October 21 2010
As the school year in Haiti begins, there are mixed feelings of hope and fear amongst organization leaders. UNICEF
reports "some 1.3 million Haitians are still displaced 10 months after the earthquake" and adolescent girls remain one of the most disadvantaged groups due to disparities and poverty.
Haitian girls face structural challenges which put them at risk even before the earthquake. Now, living in displacement camps, they are particularly vulnerable to sexual and other forms of violence.
"The situation for adolescent girls in Haiti has been increasingly difficult," said UNICEF Gender-Based Violence Specialist in Haiti Michelle Trombley, who is leading the organizations response to violence against women and girls in Haiti.
Judith Bruce, Senior Associate and Policy Analyst with the Population Councils Poverty, Gender, and Youth program says, "The work we have done is showing that most youth programs, in fact, are dominated by older males." She added that this can feel threatening to female students. "Very early on, girls start dropping out and the least empowered girls just do not show up," she said.
In addition, there there is little protection or security in the camps. Trombley added, "There is really no space that girls have to find safety and security or to even talk about issues that they have going on."
To better protect Haitian girls, the Population Council and the disaster relief and humanitarian medical aid organization AmeriCares co-founded the Haiti Adolescent Girls Network. This coalition of humanitarian organizations aims to reduce girls' risks of poverty, violence, and rape by supporting the creation of dedicated safe spaces for adolescent girls.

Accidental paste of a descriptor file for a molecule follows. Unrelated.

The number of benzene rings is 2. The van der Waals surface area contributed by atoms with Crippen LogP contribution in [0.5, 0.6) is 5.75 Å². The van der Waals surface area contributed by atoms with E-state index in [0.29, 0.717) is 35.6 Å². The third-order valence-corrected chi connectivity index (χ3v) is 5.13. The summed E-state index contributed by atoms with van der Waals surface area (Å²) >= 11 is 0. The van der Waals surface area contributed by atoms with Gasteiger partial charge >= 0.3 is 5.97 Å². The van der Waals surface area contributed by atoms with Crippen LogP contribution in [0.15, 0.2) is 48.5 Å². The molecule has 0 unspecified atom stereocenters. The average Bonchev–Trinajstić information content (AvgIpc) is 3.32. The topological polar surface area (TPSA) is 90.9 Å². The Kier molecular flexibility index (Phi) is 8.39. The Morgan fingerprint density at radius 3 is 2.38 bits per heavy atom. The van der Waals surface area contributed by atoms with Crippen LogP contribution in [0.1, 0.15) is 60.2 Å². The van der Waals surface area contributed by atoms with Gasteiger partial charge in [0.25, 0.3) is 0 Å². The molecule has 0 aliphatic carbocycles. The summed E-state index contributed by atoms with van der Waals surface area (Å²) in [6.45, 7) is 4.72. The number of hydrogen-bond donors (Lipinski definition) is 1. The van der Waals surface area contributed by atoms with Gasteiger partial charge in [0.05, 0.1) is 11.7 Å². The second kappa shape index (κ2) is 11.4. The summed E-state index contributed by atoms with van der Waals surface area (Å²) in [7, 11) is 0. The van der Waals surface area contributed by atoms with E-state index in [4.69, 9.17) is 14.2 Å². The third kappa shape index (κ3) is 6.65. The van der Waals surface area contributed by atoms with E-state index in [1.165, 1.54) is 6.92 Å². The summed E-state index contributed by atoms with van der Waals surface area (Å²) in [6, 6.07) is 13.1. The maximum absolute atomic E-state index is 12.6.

"Girls need a space where they can go to regularly and reliably, at least weekly, at least for two hours, where they can be themselves essentially a place where they can talk about their concerns and the stress they are under," said Bruce. "The specific theory, with good evidence now, is that girls who have strong friendship networks are much better protected."
The start of a school year presents new challenges concerning girls safety at school, but also new avenues to empower girls.
For adolescent girls, having additional community-based opportunities is especially important. "When you have girls spaces, you can move directly into basic literacy which is often whats missing," said Bruce.
She added, "I think theres a lot we can do with single-sexed opportunities, and a lot we can do from community-based programs."